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Molten lava from the erupting Kilauea volcano on Hawaii's Big Island crept onto a geothermal power plant site on Monday, as workers rushed to shut down the facility to prevent the uncontrollable release of toxic gases.
Crews worked into the night to cap the 11th and final well at the Puna Geothermal Venture (PGV) plant, which provides about 25 percent of the Big Island's power, as lava from an active fissure flowed 200 to 300 yards from the nearest well pad, county, and federal officials said.
"County, state, and federal partners have been collaborating closely to monitor the situation and work with PGV to ensure the safety of the surrounding communities," the county said.
The race at the site marked the latest challenge facing authorities as they cope with what geologists rank as one of the biggest upheavals in a century from one of the world's most active volcanoes.
The latest explosive eruption at the Kilauea summit occurred shortly before 6 p.m. local time, the Hawaiian Volcano Observatory reported.
"The resulting ash plume may affect surrounding areas," it said.
The plant has been closed since shortly after lava began erupting on May 3 through newly opened fissures in the ground running through neighborhoods and roads on the far eastern flank of Kilauea.
Within a week, some 60,000 gallons (227,124 liters) of the highly flammable chemical pentane, which was stored at the plant, were moved from harm's way. The state said last week it was pumping cold water into the wells and would cap them with iron plugs.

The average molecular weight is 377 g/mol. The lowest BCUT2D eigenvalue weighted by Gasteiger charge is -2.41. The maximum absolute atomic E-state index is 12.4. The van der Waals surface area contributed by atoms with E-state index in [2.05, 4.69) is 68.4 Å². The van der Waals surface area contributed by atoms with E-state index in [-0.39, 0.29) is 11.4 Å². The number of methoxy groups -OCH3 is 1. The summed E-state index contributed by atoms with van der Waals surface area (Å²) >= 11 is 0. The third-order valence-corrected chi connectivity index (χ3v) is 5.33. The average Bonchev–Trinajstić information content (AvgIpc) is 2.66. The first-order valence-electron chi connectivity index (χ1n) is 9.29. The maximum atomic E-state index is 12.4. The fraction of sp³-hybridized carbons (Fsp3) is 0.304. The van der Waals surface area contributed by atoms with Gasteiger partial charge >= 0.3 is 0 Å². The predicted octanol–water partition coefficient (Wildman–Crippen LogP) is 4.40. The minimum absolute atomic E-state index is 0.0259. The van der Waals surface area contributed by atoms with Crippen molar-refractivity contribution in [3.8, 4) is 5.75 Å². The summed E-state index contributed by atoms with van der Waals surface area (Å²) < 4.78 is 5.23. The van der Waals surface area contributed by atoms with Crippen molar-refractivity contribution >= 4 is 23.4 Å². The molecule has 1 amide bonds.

The plant's wells run 6,000 to 8,000 feet (1,829-2,438 meters) underground to tap into extremely
About 3 miles (4.8 km) to the east of the plant on the coast, noxious clouds of acid fumes, steam and fine glass-like particles billowed into the sky as lava poured into the ocean from two flows cutting across Highway 137, one of the main exit routes from the eruption zone.
Laze — a term combining the words "lava" and "haze" — is formed when erupting lava, which can reach 2,000 degrees Fahrenheit (1,093 degrees Celsius), reacts with sea water. It is potentially deadly if inhaled.
"If one were to be near the laze, because of the various acids, it would be corrosive to the eyes, the nose and respiratory tract, and the skin," Dr. Alvin Bronstein from the Hawaii State Department of Health told journalists on a conference call.
Laze killed two people when a lava flow reached the coast in 2000, and authorities warned residents to stay clear of it.
Another hazard was the potential for methane gas explosions as searing lava neared pockets of rotting vegetation, igniting traces of the flammable gas given off by the decay.
"These are quite a big hazard in vegetative areas and the explosions can occur well away from the lava flow itself," USGS geologist Janet Babb said on the call.
Geologists say Kilauea's eruption, which has already produced around two dozen lava-spewing fissures, has now entered a more violent phase, in which larger volumes of molten rock are oozing from the ground and traveling farther than before.
At least 44 homes and other structures have been destroyed in the Leilani Estates and Lanipuna Gardens area of the Puna district, and a man was seriously injured on Saturday when a plate-sized chunk of molten shot out of a fissure and struck him on the leg.
Two thousand people have been ordered from their homes due to lava flows and toxic sulfur dioxide gas, levels of which have tripled in the last two days, according to civil defense officials. The Hawaii National Guard has warned of more mandatory evacuations if further highways are blocked.